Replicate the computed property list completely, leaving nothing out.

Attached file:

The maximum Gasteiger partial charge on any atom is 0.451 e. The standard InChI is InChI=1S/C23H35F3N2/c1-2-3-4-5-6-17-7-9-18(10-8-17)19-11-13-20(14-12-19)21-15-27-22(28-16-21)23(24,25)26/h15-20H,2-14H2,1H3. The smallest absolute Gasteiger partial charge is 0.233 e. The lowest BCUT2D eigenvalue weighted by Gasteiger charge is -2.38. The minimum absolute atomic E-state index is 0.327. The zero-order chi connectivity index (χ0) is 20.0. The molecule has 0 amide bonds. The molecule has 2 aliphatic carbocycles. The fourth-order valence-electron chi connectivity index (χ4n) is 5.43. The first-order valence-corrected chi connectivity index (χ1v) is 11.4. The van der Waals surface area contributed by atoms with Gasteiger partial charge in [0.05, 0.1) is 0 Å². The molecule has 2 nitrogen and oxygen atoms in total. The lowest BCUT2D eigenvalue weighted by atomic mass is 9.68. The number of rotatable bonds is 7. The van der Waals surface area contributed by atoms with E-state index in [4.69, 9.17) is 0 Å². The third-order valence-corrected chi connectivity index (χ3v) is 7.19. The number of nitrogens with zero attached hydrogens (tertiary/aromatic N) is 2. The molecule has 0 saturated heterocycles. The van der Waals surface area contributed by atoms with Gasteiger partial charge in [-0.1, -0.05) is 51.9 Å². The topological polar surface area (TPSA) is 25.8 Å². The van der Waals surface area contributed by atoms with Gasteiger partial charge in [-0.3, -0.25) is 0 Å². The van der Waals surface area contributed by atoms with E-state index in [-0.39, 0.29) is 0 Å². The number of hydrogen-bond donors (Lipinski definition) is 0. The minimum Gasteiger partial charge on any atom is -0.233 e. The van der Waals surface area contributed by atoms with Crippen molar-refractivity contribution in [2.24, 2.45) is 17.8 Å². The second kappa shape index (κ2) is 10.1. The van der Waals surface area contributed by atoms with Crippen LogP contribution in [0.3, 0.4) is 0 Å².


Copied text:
The maximum Gasteiger partial charge on any atom is 0.451 e. The standard InChI is InChI=1S/C23H35F3N2/c1-2-3-4-5-6-17-7-9-18(10-8-17)19-11-13-20(14-12-19)21-15-27-22(28-16-21)23(24,25)26/h15-20H,2-14H2,1H3. The smallest absolute Gasteiger partial charge is 0.233 e. The lowest BCUT2D eigenvalue weighted by Gasteiger charge is -2.38. The minimum absolute atomic E-state index is 0.327. The zero-order chi connectivity index (χ0) is 20.0. The molecule has 0 amide bonds. The molecule has 2 aliphatic carbocycles. The fourth-order valence-electron chi connectivity index (χ4n) is 5.43. The first-order valence-corrected chi connectivity index (χ1v) is 11.4. The van der Waals surface area contributed by atoms with Gasteiger partial charge in [0.05, 0.1) is 0 Å². The molecule has 2 nitrogen and oxygen atoms in total. The lowest BCUT2D eigenvalue weighted by atomic mass is 9.68. The number of rotatable bonds is 7. The van der Waals surface area contributed by atoms with E-state index in [4.69, 9.17) is 0 Å². The third-order valence-corrected chi connectivity index (χ3v) is 7.19. The number of nitrogens with zero attached hydrogens (tertiary/aromatic N) is 2. The molecule has 0 saturated heterocycles. The van der Waals surface area contributed by atoms with Gasteiger partial charge in [-0.1, -0.05) is 51.9 Å². The topological polar surface area (TPSA) is 25.8 Å². The van der Waals surface area contributed by atoms with Gasteiger partial charge in [-0.3, -0.25) is 0 Å². The van der Waals surface area contributed by atoms with E-state index in [-0.39, 0.29) is 0 Å². The number of hydrogen-bond donors (Lipinski definition) is 0. The minimum Gasteiger partial charge on any atom is -0.233 e. The van der Waals surface area contributed by atoms with Crippen molar-refractivity contribution in [2.24, 2.45) is 17.8 Å². The second kappa shape index (κ2) is 10.1. The van der Waals surface area contributed by atoms with Crippen LogP contribution in [0.3, 0.4) is 0 Å².